Strategies vary from one organisation to another. What makes sense for BT won’t necessarily do for others. Differences that influence this include purpose (online marketing company, charity or public sector) and complexity (global based in different time zones with many activities).
Here are 5 tips to help you create a great intranet strategy:
1. Find out what your organisation’s strategy is and how your intranet contributes to it
You must know what your organisation’s strategy is. Your intranet must align with the strategy and you can show how your strategy supports its achievement. Your intranet strategy must be clear in its aims, who owns them, how they will be measured and have senior buy-in.
2. Your intranet priorities must meet your organisation’s needs
Identify what your intranet does that has the biggest benefits for, and impact on, your organisation. Make sure you know what people use your intranet for. Research how they use the intranet to do their work. How can you improve it so people do their work better (quicker, cheaper, remove unnecessary barriers).
3. Include long term priorities
Your intranet priorities need to be stretching and relevant to your organisation’s success. They should be clear but not too detailed – an action plan can do that. You need to show how important your intranet is to achieving the organisation’s strategy. You should be looking at least 12 months into the future – around 3 years ideally.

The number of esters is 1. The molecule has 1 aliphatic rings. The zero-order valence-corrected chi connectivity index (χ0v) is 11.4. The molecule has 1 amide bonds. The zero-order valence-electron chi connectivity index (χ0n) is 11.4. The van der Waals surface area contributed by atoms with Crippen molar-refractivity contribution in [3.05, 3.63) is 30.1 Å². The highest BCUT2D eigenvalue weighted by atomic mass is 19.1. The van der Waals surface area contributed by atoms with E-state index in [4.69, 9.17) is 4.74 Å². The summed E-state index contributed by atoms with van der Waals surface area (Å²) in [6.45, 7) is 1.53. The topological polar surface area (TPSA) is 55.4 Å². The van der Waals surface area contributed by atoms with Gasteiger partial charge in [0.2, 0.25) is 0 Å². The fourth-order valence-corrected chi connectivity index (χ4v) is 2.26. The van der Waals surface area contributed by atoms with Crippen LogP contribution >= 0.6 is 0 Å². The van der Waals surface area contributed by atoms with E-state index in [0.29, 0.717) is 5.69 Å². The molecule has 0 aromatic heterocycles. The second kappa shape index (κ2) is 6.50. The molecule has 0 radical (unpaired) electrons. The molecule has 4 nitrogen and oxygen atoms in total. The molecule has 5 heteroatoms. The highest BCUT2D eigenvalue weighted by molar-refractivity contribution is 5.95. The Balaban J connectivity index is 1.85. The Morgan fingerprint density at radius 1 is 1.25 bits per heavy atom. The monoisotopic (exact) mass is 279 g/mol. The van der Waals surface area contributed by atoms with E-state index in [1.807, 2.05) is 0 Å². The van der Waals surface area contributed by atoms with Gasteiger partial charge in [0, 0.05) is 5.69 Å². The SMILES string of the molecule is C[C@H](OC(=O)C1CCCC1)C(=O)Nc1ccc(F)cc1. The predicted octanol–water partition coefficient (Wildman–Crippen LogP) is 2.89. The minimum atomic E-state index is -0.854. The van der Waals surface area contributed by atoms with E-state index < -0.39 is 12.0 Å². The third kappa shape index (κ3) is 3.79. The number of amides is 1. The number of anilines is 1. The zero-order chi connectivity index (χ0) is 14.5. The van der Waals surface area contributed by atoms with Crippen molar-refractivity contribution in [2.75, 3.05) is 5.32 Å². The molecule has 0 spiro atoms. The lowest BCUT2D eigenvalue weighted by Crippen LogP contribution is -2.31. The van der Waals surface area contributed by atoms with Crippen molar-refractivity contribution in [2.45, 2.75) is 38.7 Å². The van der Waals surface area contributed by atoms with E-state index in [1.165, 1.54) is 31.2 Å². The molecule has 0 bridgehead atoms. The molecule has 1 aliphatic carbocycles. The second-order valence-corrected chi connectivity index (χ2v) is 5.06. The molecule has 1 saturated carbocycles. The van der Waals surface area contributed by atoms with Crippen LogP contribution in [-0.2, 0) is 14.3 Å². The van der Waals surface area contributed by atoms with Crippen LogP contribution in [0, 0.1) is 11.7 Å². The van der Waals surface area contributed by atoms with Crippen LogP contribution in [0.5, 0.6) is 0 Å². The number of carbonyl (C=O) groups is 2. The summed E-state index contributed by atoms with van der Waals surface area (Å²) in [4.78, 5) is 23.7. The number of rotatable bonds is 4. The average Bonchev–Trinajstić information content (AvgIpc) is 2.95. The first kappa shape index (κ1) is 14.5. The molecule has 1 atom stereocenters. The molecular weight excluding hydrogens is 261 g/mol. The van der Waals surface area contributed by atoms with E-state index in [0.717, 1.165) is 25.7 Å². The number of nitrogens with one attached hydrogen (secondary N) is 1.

4. Get stakeholders to approve your intranet strategy
You need to involve people who can make or break your intranet strategy and priorities. These are your key stakeholders who are vital to the success of your intranet. These will be senior people who represent large groups and/or heavy users of your intranet and decide on future investment.
5. Get the right culture and behaviour
It depends on the culture of your organisation for the best approach to adoption of your strategy. In an open-minded, informal, dynamic organisation you can share your intranet strategy at an early stage for people to contribute and develop it. It encourages joint ownership and engages everyone. In a highly regulated and command driven organisation then it needs selective sharing and senior buy-in and approval first before being communicated more widely.